Borrello Proposes Task Force To Combat Opioid Epidemic

Chautauqua County Executive George Borrello speaks Wednesday during a meeting of the Community Justice Council. Borrello said he is following through on a proposal to create a countywide anti-drug program. P-J photo by Jordan W. Patterson

MAYVILLE — Chautauqua County Executive George Borrello announced a new program to combat opioid use in the region at a Community Justice Council meeting Wednesday.

The anti-drug program, the Countywide Alliance for Enforcement and Rehabilitation (CAER), is a task force the county executive proposed during his campaign. He said he is following up on his promise to counter the opioid problem, which he called an “epidemic.”

“What this task force is going to do is we’re going to take different segments to address this opioid epidemic and try to bring people together to streamline and better use our resources,” Borrello said.

The county executive said the group will bring together education and prevention, law enforcement, health care, rehabilitation and peer counseling groups. Borrello said he has just begun meeting with each facet of the new taskforce and will continue to sit down with each group.

In total, the new program will feature three smaller groups each attacking the issue from a different angle.

“I, certainly as county executive, do not have all the answers, but I do know one thing: we do need to have better communication because we have very limited resources to work with,” he said.

Borrello said a major issue with how current operations work is that individuals are serving on multiple committees and have to attend various meetings. He emphasized streamlining operations to become more effective in order to “open the lines of communication as possible.”

He noted that with limited resources the county needs to maximize its efforts as much as possible.

“I’m looking to take a leadership role in facilitating more cooperation, better communication and ultimately getting our arms around this issue,” he said.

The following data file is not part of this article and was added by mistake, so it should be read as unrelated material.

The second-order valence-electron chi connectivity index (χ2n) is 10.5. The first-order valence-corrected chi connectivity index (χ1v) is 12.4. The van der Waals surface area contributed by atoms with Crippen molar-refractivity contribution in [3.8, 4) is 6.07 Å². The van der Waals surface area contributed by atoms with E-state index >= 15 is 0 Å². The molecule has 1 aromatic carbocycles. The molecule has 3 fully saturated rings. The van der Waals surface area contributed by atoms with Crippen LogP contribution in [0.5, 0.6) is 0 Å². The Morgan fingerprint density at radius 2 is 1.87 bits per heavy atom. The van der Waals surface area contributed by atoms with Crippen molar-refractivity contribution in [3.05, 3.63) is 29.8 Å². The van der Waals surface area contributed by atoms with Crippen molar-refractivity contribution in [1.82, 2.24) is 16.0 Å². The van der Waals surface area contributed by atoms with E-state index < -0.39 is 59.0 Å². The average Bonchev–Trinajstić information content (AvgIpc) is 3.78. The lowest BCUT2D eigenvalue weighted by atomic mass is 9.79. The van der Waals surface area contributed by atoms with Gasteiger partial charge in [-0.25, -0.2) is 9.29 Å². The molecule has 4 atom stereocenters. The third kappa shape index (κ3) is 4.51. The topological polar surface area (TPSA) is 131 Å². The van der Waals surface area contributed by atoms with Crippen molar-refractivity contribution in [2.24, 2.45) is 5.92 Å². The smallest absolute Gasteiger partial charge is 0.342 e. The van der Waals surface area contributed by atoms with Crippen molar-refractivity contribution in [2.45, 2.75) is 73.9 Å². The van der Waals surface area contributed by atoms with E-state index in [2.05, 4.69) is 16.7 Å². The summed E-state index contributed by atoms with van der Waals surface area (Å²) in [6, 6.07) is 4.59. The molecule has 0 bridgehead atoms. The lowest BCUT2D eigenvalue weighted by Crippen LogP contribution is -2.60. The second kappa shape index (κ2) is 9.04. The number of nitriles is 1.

Borrello noted that from an economic standpoint the largest problem in the county falls back to drug use and the opioid epidemic. He said the No. 1 issue is a sustaining a qualified workforce, and cited failing drug tests and absenteeism from work as the main cause.

He said in order to have economic development, prosperity and addressing blight and poverty, the county needs to address the drug epidemic.

“It is the foundation for all the other issues that we have, all the other negatives that plague us,” he said.

He said treatment numbers in the nation, the state and the county are “poor” and admitted the once a person is addicted it can be very difficult in treated that individual.

Borrello said the focus needs to be on education and prevention.

In other news, the Chautauqua County Community Justice Council heard reports and updates from each sub-committee of the council. Chautauqua County Public Defender Ned Barone discussed implemented bail reform around the county to reduce the amount of people who are sitting in a jail. He also said the Public Defender’s Office is making strides in “centralized arraignment.” This is where a defendant has a public defender present as soon as the initial arraignment.

Sheriff Joe Gerace discussed ways the county can improve the way sentences are handed out. One example was to implement a program similar to one in Albany that gives criminals of specific crimes the option to either engage in the arrest process or being handed over to a case management program that offers trauma-related services.

The council will meet again on April 18.

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